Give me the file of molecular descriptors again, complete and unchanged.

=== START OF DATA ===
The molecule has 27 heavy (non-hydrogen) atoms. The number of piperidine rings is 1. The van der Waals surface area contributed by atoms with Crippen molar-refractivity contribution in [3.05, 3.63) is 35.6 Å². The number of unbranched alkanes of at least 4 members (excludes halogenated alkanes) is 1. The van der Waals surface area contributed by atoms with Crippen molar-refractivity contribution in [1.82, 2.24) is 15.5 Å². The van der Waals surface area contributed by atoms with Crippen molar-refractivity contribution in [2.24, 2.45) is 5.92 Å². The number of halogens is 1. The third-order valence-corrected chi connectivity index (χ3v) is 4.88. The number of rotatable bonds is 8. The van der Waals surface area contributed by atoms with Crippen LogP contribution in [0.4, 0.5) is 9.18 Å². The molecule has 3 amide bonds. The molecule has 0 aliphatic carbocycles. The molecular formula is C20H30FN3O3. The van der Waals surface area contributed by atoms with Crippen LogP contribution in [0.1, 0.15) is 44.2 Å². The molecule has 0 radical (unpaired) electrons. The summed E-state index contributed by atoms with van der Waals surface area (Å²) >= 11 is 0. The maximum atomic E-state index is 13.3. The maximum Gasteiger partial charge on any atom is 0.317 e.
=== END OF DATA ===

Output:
The molecule has 27 heavy (non-hydrogen) atoms. The number of piperidine rings is 1. The van der Waals surface area contributed by atoms with Crippen molar-refractivity contribution in [3.05, 3.63) is 35.6 Å². The number of unbranched alkanes of at least 4 members (excludes halogenated alkanes) is 1. The van der Waals surface area contributed by atoms with Crippen molar-refractivity contribution in [1.82, 2.24) is 15.5 Å². The van der Waals surface area contributed by atoms with Crippen molar-refractivity contribution in [2.24, 2.45) is 5.92 Å². The number of halogens is 1. The third-order valence-corrected chi connectivity index (χ3v) is 4.88. The number of rotatable bonds is 8. The van der Waals surface area contributed by atoms with Crippen LogP contribution in [0.4, 0.5) is 9.18 Å². The molecule has 3 amide bonds. The molecule has 0 aliphatic carbocycles. The molecular formula is C20H30FN3O3. The van der Waals surface area contributed by atoms with Crippen LogP contribution in [0.1, 0.15) is 44.2 Å². The molecule has 0 radical (unpaired) electrons. The summed E-state index contributed by atoms with van der Waals surface area (Å²) >= 11 is 0. The maximum atomic E-state index is 13.3. The maximum Gasteiger partial charge on any atom is 0.317 e.